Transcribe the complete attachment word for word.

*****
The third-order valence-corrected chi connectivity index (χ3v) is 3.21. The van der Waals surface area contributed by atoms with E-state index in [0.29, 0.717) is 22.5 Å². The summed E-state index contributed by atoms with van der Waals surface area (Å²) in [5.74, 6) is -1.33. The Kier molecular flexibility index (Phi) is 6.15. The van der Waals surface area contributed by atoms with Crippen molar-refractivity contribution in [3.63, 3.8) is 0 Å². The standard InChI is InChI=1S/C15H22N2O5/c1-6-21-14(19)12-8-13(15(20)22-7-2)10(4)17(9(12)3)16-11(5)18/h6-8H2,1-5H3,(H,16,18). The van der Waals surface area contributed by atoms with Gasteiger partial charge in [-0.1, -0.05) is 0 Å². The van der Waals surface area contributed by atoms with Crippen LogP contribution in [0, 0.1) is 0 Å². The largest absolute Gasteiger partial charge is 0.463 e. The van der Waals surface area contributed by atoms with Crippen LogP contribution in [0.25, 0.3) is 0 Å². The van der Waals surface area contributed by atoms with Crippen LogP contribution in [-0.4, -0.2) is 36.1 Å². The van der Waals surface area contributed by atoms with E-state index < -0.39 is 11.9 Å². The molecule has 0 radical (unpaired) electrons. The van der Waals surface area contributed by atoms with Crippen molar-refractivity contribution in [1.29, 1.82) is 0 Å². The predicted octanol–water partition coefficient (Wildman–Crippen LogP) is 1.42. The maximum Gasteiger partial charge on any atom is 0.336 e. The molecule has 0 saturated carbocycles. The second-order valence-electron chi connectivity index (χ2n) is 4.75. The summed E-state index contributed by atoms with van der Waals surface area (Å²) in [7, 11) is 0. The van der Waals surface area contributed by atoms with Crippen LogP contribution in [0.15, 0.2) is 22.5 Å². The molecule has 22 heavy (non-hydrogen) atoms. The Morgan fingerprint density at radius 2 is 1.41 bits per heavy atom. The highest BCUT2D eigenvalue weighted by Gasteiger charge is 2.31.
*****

The third-order valence-corrected chi connectivity index (χ3v) is 3.21. The van der Waals surface area contributed by atoms with E-state index in [0.29, 0.717) is 22.5 Å². The summed E-state index contributed by atoms with van der Waals surface area (Å²) in [5.74, 6) is -1.33. The Kier molecular flexibility index (Phi) is 6.15. The van der Waals surface area contributed by atoms with Crippen molar-refractivity contribution in [3.63, 3.8) is 0 Å². The standard InChI is InChI=1S/C15H22N2O5/c1-6-21-14(19)12-8-13(15(20)22-7-2)10(4)17(9(12)3)16-11(5)18/h6-8H2,1-5H3,(H,16,18). The van der Waals surface area contributed by atoms with Gasteiger partial charge in [-0.1, -0.05) is 0 Å². The van der Waals surface area contributed by atoms with Crippen LogP contribution in [0, 0.1) is 0 Å². The largest absolute Gasteiger partial charge is 0.463 e. The van der Waals surface area contributed by atoms with Crippen LogP contribution in [0.25, 0.3) is 0 Å². The van der Waals surface area contributed by atoms with Crippen LogP contribution in [-0.4, -0.2) is 36.1 Å². The van der Waals surface area contributed by atoms with E-state index < -0.39 is 11.9 Å². The molecule has 0 radical (unpaired) electrons. The van der Waals surface area contributed by atoms with Crippen molar-refractivity contribution in [1.29, 1.82) is 0 Å². The predicted octanol–water partition coefficient (Wildman–Crippen LogP) is 1.42. The maximum Gasteiger partial charge on any atom is 0.336 e. The molecule has 0 saturated carbocycles. The second-order valence-electron chi connectivity index (χ2n) is 4.75. The summed E-state index contributed by atoms with van der Waals surface area (Å²) in [7, 11) is 0. The van der Waals surface area contributed by atoms with Crippen LogP contribution in [0.15, 0.2) is 22.5 Å². The molecule has 22 heavy (non-hydrogen) atoms. The Morgan fingerprint density at radius 2 is 1.41 bits per heavy atom. The highest BCUT2D eigenvalue weighted by Gasteiger charge is 2.31.